Mary returned to Perth to start a family and commenced working in a General Medical ward at Sir Charles Gairdner Hospital (SCGH), thus ending a 15 year journey in serendipity that realised her passion for care of the older person and the challenges they face in an acute care setting.

Mary returned to study completing her degree in nursing in 1996; Post Graduate Certificate in Clinical Nursing: Substance Abuse and gaining her Masters in Nursing; Nurse Practitioner in 2013, before stepping into the role of Deputy Nurse Co Director, in the Medical Division at SCGH.  This role has given Mary the opportunity to guide the transition of nursing research to practice in the area of older adult care through a wonderfully collaborative relationship with the Centre for Nursing Research at SCGH.

Dr Michael Preece
Alzheimer’s Australia

Michael is a doctoral qualified Registered Nurse with more than 20 years senior management experience in the health care industry, including hospital management, human resource management and risk management.   Michael has worked in Aged Care for the past 10 years, with 5 years as CEO at Maurice Zeffert Home.

Michael is a Director on three Community Boards, including Alzheimer’s Australia WA, Aged and Community Services WA and Alzheimer’s Australia Dementia Research Foundation.

Penny Flett AO
Brightwater Care Group

Penny graduated in Medicine at the University of Adelaide in 1971, and after some years gaining broad experience, including general practice, RAAF, and hospital appointments, Penny 'found' her professional home in geriatrics.
She has spent the last 38 years in aged care, in both clinical and management roles, and last year retired from full time work as CEO of Brightwater Care Group.
She has devoted considerable effort in promoting the importance and credibility of aged care and its provision in the broader business world, in education, and in support of those who work in the sector.

Penny says she is grateful for living and working at a time of such major change, with constant challenge, and but replete with great opportunities.

Past activities include

  • Inaugural Chair of the Standards and Accreditation Agency, after the 1997 Aged Care Act;
  • President of WA Chamber of Commerce and Industry
  • Member, Chief Executive Women
  • President, Zonta International
  • 1998 Telstra National Business Woman of the year
  • 2008 WA Australian of the year

Current appointments include

  • Senate member and ProChancellor of UWA
  • Chair , WA Aged Care Advisory Council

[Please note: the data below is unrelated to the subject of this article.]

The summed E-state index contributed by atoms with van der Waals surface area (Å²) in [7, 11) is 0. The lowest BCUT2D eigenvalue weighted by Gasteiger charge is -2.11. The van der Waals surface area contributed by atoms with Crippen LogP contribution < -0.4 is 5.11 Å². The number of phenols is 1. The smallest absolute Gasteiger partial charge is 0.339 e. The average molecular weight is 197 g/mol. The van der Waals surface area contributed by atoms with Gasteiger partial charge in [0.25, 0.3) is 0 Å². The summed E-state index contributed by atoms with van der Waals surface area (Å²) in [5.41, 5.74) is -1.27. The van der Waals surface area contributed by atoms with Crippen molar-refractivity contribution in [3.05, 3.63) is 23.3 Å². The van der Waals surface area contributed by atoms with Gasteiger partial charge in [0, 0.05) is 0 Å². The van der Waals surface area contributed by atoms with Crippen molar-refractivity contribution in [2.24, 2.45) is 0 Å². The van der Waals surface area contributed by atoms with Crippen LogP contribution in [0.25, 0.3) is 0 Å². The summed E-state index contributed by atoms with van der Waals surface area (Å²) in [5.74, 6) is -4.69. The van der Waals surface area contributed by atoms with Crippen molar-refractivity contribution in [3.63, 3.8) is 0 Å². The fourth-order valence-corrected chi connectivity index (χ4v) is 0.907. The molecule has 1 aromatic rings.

• Chair, Bravery Decorations Awards Council (Australian Honours)
  • Board member NNIDR. (National NH&MRC Institute for Dementia Research)
  • Chair of Council, Methodist Ladies College (Perth)

Prof Julie Byles
University of Newcastle

Professor Julie Byles is director of the Australian Longitudinal Study on Women's Health at the University of Newcastle. Her main interest is in the oldest cohort, which involved 14,342 women who were aged 70 to 75 years at baseline in 1996. She is also closely involved with the NSW 45 and Up Study, a longitudinal study involving over 266,000 men and women across New South Wales, as a member of the Scientific Steering Committee, and as a co-investigator on an NHMRC funded project to follow-up the first 100,000 participants to determine social, environmental and economic factors and their relationships with health and ageing.

A/Prof Briony Dow
National Ageing Research Institute

Briony Dow is Director of the National Ageing Research Institute (NARI) and Associate Professor of Ageing at the University of Melbourne.  Her main research interests are older people’s and carers’ mental health and wellbeing. She is immediate past President of the Australian Association of Gerontology (AAG).

Barbara Squires
Housing Action Network

Barbara has over forty years experience at a senior level in ageing and aged care, in service development and provision (community and residential aged care, seniors’ housing), policy and research. Her passion is sharing her deep knowledge of older people and the ageing sector to improve outcomes for Australia’s rapidly ageing population

Barbara has wide knowledge of social research in ageing, as she is a long standing Board member of the Australian Association of Gerontology and a former National President. She brings together a strong understanding of research methodology, the aspirations of older people and the needs of service providers.

Her major role in the planning for The Benevolent Society’s innovative Apartments for Life project gave her a deep understanding of housing issues and worldwide models of housing and care that can enhance older people’s autonomy, choice and quality of life.